Dental Office Infection Control

State-of-the-art dental practice, state-of-the-art infection control?

Jan. 22, 2014
Dental patients are much more aware of office's infection control efforts

Welcome to the 21st Century! In the modern tech-savvy, state-of-the-art world that we live in, we want everything to be completed quicker and run faster. This is great if you’re waiting for a burger or downloading tunes on your iPod. However, there are still some things that require attention to detail. When we consider the “latest and greatest” technology for the practice, we tend to look at things such new opportunities in CAD/CAM imaging, or the best options in digital radiography. How often do you consider updating the technology in the sterilization area?

RELATED:How to deal with infectious diseases in the dental office: Stay alive by getting a flu vaccination!

Sterilization and infection control are vital and comprehensive parts of every dental practice. OSHA and state dental boards set forth regulations, requirements, and recommendations for the safety of both staff and patients. With all of the breaches in sterilization and infection control procedures that have been in the news recently, this should be a wakeup call to all of us in the dental industry to do a better job.

In the past, patients judged your sterilization techniques by the cleanliness of the restrooms. Not anymore! They are a lot more in tune with what is being done, or not, with regards to sterilization of items that will be used on them and their families. Patients entrust their health to their dental professionals every day. What can we do to ensure the safety of our patients as well as ourselves?

Self audits

Sterilization area — Does the state-of-the-art technology in the rest of the practice match that of the sterilization area? When was the last time you walked through your sterilization area and really looked at how the workflow is laid out? Can you tell right away where the dirty and cleans sides are? Are there areas that can be identified as potential sources of cross-contamination?

The CDC recommends dividing the area for instrument processing into four areas — receiving, cleaning and decontamination, preparation and packaging, and sterilization and storage. Identifying these areas so that things flow from beginning to end in the proper sequence will reduce the incidence of cross-contamination. Look at the equipment. Is it functioning correctly? Proper maintenance can extend the life of equipment, but remember that it is not designed to last forever. The average life expectancy for a steam autoclave is seven to 10 years. For an ultrasonic cleaner, life expectancy is about six years, depending on the manufacturer and model.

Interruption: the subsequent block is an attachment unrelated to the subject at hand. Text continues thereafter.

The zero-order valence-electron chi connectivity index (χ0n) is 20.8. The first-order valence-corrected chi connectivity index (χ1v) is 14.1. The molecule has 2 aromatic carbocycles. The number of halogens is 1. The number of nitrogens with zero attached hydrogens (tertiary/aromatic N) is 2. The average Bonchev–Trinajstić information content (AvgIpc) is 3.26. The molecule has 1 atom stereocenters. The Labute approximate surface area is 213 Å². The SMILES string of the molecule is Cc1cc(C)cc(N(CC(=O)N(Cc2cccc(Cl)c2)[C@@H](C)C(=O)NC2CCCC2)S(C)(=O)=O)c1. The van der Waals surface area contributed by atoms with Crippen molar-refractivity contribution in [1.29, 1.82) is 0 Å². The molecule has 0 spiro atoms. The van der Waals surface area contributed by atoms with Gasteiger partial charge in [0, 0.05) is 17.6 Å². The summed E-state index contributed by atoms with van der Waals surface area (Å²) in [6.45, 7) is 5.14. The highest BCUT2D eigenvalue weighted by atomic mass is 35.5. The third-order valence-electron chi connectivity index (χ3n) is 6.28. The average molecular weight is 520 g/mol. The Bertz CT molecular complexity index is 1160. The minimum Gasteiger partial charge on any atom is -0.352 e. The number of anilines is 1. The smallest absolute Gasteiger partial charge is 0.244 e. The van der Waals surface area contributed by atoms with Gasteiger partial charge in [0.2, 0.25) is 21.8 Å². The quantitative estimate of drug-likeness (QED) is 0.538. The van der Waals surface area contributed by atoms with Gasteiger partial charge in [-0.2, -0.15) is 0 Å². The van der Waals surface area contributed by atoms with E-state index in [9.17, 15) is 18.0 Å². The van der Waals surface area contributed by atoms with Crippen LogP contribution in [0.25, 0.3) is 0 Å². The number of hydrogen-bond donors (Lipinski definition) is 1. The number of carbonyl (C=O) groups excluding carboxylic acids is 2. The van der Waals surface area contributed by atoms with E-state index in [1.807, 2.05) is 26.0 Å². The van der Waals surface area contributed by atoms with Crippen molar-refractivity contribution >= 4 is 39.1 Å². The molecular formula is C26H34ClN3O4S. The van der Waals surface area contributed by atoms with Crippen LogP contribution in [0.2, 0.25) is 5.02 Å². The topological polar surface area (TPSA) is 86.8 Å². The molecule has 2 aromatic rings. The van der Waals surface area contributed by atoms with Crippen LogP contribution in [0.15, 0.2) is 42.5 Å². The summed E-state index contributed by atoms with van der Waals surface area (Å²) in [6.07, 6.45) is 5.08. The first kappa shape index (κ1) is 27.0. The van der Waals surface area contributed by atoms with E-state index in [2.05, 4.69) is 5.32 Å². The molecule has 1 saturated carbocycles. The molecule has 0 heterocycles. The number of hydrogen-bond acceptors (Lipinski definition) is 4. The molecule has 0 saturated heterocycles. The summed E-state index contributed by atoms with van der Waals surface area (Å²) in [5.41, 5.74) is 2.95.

Review of procedures — An important aspect of a self-audit is a review of the procedures and protocols for sterilization and infection control. Although each state dental board mandates regulations that must be adhered to, the 2003 CDC Guidelines for Infection Control in Dental Health-Care Settings should be used in every dental practice. How often is the ultrasonic cleaner drained and cleaned? Is a biological indicator spore test being run weekly in each steam sterilizer in the office? Are there written protocols for sterilization and infection control? Are there written cleaning schedules for clinical contact surfaces and housekeeping surfaces? Are they being adhered to?

Operatories — What do the counters look like? Are they cluttered? Are instruments stored unwrapped in drawers or on the counters? Cassette systems, along with procedure tubs such as Hu-Friedy’s IMS System, are modern, effective, and safe ways to transport contaminated instruments from operatory to sterilization according the OSHA Bloodborne Pathogens Standard. These systems also clean, sterilize, and store instruments to protect patients, staff, and instruments. Procedure tubs are an efficient way to organize materials and consumable products.

A review of some serious health issues
Infection control and volunteer dental settings

Engineering controls — These are devices that isolate or remove the bloodborne pathogen hazards from the workplace. If used properly, they can actually eliminate the potential for a sharps-related injury. The OSHA Needlestick Safety and Prevention Act of 2000 requires employers to identify, evaluate, and implement safer medical devices. These devices include those that are needleless or have built-in protection to guard workers against contact with the contaminated sharp. Devices such as self-sheathing needles, needle recapping devices, and blade removers are all examples of engineering controls that not only reduce the potential risk of exposure, but also are safer and more state-of–the–art than the old pair of hemostats that may be used to remove the scalpel blade.

There are many options when it comes to adding technology and state-of-the-art equipment and systems for sterilization and infection control. A self-audit should include a conversation between dentist and staff. Look at ways to improve the technology as it applies to both your sterilization area and operatories, but don’t overlook your lab and any other places where you can improve. Enlist the assistance of your dental dealer and manufacturer reps, who often have tools to help you accomplish this important and critical update. Following recommended guidelines for sterilization and infection control will not only keep staff and patients protected, but will help the dental practice run more efficiently. Maintaining infection control practices in your office can save time and money in today’s fast-paced world. Become more tech-savvy in protecting yourself, staff, and especially your patients.